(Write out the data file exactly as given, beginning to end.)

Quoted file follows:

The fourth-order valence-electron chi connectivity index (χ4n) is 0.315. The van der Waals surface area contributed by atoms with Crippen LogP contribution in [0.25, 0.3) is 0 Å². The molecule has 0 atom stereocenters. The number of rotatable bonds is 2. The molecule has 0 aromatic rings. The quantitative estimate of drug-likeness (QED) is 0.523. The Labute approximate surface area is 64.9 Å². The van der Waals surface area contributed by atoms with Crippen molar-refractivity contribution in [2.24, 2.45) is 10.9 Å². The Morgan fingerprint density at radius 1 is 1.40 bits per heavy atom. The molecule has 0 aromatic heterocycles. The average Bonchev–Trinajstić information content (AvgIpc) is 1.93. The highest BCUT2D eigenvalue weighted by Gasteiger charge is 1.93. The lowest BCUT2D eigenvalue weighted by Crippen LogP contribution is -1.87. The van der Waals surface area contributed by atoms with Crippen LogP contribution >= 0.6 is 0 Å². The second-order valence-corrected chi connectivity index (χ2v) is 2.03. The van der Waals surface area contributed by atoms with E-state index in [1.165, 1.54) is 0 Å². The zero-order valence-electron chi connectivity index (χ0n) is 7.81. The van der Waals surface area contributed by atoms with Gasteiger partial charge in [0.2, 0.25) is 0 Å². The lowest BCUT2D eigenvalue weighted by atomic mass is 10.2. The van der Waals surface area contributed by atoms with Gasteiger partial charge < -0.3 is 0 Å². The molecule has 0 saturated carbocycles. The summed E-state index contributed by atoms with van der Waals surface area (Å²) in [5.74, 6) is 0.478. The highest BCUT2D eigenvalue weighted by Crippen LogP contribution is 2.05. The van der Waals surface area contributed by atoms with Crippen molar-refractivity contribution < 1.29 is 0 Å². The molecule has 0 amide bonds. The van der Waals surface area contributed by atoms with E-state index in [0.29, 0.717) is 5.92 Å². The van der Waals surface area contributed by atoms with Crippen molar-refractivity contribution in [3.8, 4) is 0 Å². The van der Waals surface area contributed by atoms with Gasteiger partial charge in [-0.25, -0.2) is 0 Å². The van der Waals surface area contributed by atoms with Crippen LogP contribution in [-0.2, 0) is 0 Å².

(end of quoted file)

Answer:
The fourth-order valence-electron chi connectivity index (χ4n) is 0.315. The van der Waals surface area contributed by atoms with Crippen LogP contribution in [0.25, 0.3) is 0 Å². The molecule has 0 atom stereocenters. The number of rotatable bonds is 2. The molecule has 0 aromatic rings. The quantitative estimate of drug-likeness (QED) is 0.523. The Labute approximate surface area is 64.9 Å². The van der Waals surface area contributed by atoms with Crippen molar-refractivity contribution in [2.24, 2.45) is 10.9 Å². The Morgan fingerprint density at radius 1 is 1.40 bits per heavy atom. The molecule has 0 aromatic heterocycles. The average Bonchev–Trinajstić information content (AvgIpc) is 1.93. The highest BCUT2D eigenvalue weighted by Gasteiger charge is 1.93. The lowest BCUT2D eigenvalue weighted by Crippen LogP contribution is -1.87. The van der Waals surface area contributed by atoms with Crippen LogP contribution >= 0.6 is 0 Å². The second-order valence-corrected chi connectivity index (χ2v) is 2.03. The van der Waals surface area contributed by atoms with E-state index in [1.165, 1.54) is 0 Å². The zero-order valence-electron chi connectivity index (χ0n) is 7.81. The van der Waals surface area contributed by atoms with Gasteiger partial charge in [0.2, 0.25) is 0 Å². The lowest BCUT2D eigenvalue weighted by atomic mass is 10.2. The van der Waals surface area contributed by atoms with Gasteiger partial charge < -0.3 is 0 Å². The molecule has 0 saturated carbocycles. The summed E-state index contributed by atoms with van der Waals surface area (Å²) in [5.74, 6) is 0.478. The highest BCUT2D eigenvalue weighted by Crippen LogP contribution is 2.05. The van der Waals surface area contributed by atoms with Crippen molar-refractivity contribution < 1.29 is 0 Å². The molecule has 0 amide bonds. The van der Waals surface area contributed by atoms with E-state index in [0.29, 0.717) is 5.92 Å². The van der Waals surface area contributed by atoms with Crippen molar-refractivity contribution in [3.8, 4) is 0 Å². The van der Waals surface area contributed by atoms with Gasteiger partial charge in [-0.25, -0.2) is 0 Å². The van der Waals surface area contributed by atoms with Crippen LogP contribution in [-0.2, 0) is 0 Å².